# Explore “herding cats”: Functor

Functor extends Invariant.

``````trait Functor[F[_]] extends Invariant[F]
``````

That’s a little bit tricky once invariant functor is typically explained as mix of usual (covariant) and contravariant functors. Those functors are something like:

``````trait CovariantFunctor[A]:
def map[B](f: A => B): CovariantFunctor[B]

trait ContravariantFunctor[A]:
def contramap[B](f: B => A): ContravariantFunctor[B]
``````

With HKT precise definitions are going to be:

``````trait CovariantFunctor[F[_]]:
def map[A, B](fa: F[A])(f: A => B): F[B]

trait ContravariantFunctor[F[_]]:
def contramap[A, B](fa: F[A])(f: B => A): F[B]
``````

Let’s return back to the notion of Invariant. Cats Invariant doc and Softwaremill Invarian note provide nice examples. Nevertheless, I want to attempt to bring something extremely down-to-earth.

Let we have some thin wrapper:

``````trait EqWrapper[T]:
def eqv(valueToCompare: T): Boolean
def get: T
``````

String implementation:

``````class StringEqWrapper(private val value: String) extends EqWrapper[String] {
def eqv(valueToCompare: String): Boolean = valueToCompare == value
def get: String = value
}
``````

We can assume that in real world we define some non-trivial behaviour. It would be nice to have opportunity to derive new instances from old one using old ones as “back end”.

Let’s attempt to do it with usual `map`:

``````class StringEqWrapper(private val value: String) extends EqWrapper[String] { self =>
def eqv(valueToCompare: String): Boolean = valueToCompare == value
def get: String = value
def map[T](f: String => T): EqWrapper[T] = new EqWrapper[T] {
override def eqv(valueToCompare: T): Boolean = self.eqv("dummy") // I need T => String here to convert value to familiar strings
override def get: T = f(self.get) //map of basic covariant functor works well
}
}
``````

At that point we see that `String => T` helped to implement `get`. We just apply function to underlying string value and return result.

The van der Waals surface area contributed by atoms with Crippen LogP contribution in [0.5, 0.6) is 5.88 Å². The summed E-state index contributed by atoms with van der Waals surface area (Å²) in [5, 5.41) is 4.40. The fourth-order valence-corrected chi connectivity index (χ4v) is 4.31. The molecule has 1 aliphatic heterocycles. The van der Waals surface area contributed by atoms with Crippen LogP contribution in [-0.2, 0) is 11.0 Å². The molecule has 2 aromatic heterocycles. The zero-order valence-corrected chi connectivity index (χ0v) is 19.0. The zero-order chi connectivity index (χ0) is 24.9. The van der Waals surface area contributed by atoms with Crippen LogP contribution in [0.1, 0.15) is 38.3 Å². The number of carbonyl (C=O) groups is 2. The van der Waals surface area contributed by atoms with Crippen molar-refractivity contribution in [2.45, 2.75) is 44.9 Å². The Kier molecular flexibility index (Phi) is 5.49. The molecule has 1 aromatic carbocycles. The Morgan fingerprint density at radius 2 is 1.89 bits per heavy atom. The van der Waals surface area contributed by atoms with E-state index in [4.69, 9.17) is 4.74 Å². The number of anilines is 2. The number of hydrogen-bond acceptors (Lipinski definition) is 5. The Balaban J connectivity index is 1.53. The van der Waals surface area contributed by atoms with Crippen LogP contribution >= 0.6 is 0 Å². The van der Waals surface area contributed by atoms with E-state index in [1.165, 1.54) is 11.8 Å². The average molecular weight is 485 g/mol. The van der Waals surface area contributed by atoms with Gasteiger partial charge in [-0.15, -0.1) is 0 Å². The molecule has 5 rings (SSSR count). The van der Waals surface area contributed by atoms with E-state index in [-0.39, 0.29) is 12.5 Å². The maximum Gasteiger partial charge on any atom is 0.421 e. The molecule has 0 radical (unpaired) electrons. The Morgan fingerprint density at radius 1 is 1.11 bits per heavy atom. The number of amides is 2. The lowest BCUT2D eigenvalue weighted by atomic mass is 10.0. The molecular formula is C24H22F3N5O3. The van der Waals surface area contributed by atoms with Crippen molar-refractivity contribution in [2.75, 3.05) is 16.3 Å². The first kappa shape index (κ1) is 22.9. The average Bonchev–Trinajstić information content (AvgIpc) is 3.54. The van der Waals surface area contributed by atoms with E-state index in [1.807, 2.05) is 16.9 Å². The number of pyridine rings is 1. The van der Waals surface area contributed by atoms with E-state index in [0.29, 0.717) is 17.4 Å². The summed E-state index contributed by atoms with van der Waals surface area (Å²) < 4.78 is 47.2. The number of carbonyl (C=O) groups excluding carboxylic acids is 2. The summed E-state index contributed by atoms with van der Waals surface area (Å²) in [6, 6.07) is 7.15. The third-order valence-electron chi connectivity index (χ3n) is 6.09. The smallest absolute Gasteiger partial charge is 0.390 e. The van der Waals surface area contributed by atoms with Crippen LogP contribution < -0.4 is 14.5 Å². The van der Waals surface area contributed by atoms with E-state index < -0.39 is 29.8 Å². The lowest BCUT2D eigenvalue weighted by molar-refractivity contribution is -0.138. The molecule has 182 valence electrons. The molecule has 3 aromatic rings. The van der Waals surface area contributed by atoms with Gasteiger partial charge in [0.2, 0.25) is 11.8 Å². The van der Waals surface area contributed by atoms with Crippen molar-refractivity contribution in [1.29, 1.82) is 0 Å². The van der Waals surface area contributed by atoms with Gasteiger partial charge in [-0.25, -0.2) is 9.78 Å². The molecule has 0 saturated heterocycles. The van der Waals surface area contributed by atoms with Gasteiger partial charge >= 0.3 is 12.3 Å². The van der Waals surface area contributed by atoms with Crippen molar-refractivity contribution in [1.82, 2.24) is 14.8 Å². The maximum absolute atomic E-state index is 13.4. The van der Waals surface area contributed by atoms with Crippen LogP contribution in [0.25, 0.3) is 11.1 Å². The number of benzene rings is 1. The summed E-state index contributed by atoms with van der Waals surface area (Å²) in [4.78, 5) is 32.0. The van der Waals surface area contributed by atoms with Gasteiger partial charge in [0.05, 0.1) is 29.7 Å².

But we can’t compare `T` with `String`.

Contravariant approach leads to opposite result.

``````class StringEqWrapper2(private val value: String) extends EqWrapper[String] { self =>
def eqv(valueToCompare: String): Boolean = valueToCompare == value
def get: String = value
def map[T](f: T => String): EqWrapper[T] = new EqWrapper[T] {
override def eqv(valueToCompare: T): Boolean = self.eqv(f(valueToCompare)) // I know how to convert that T value to well-known String
override def get: T = null.asInstanceOf[T] //I'm in trouble, I have String state but no idea how to return T value
}
}
``````

We can derive implement `eqv(valueToCompare: T)` to compare `T` with internal `String` state.

But `get` require something to convert internal `String` state to `T`.

``````class StringEqWrapper(private val value: String) extends EqWrapper[String] { self =>
def eqv(valueToCompare: String): Boolean = valueToCompare == value
def get: String = value
def imap[T](f: String => T, g: T => String): EqWrapper[T] = new EqWrapper[T] {
override def eqv(value: T): Boolean = self.eqv(g(value))
override def get: T = f(self.get)
}
}
``````

Now we can derive new instance with `imap`:

``````val stringEqWrapper = new StringEqWrapper3("42")
val intEqWrapper: EqWrapper[Int] = stringEqWrapper.imap(_.toInt, _.toString)

intEqWrapper eqv 42 //true
``````

Typelevel Functor docs provides good description of API.

Explicitly I can denote that it is a right time to pay attention to type lambdas, there is also nice rockthejvm post about it.

``````import cats.Functor
val listFuntor: Functor[List] = Functor[List]
listFuntor.as(List(1, 2, 3), "a") //List(a, a, a)

val listOfOptionFunctor: Functor[[α] =>> List[Option[α]]] = listFuntor.compose[Option] //Functor[λ[α => F[G[α]]]] in Scala2
listOfOptionFunctor.map(List(Some(1), None))("N" + _) //val res0: List[Option[String]] = List(Some(N1), None)
``````

Functor examples

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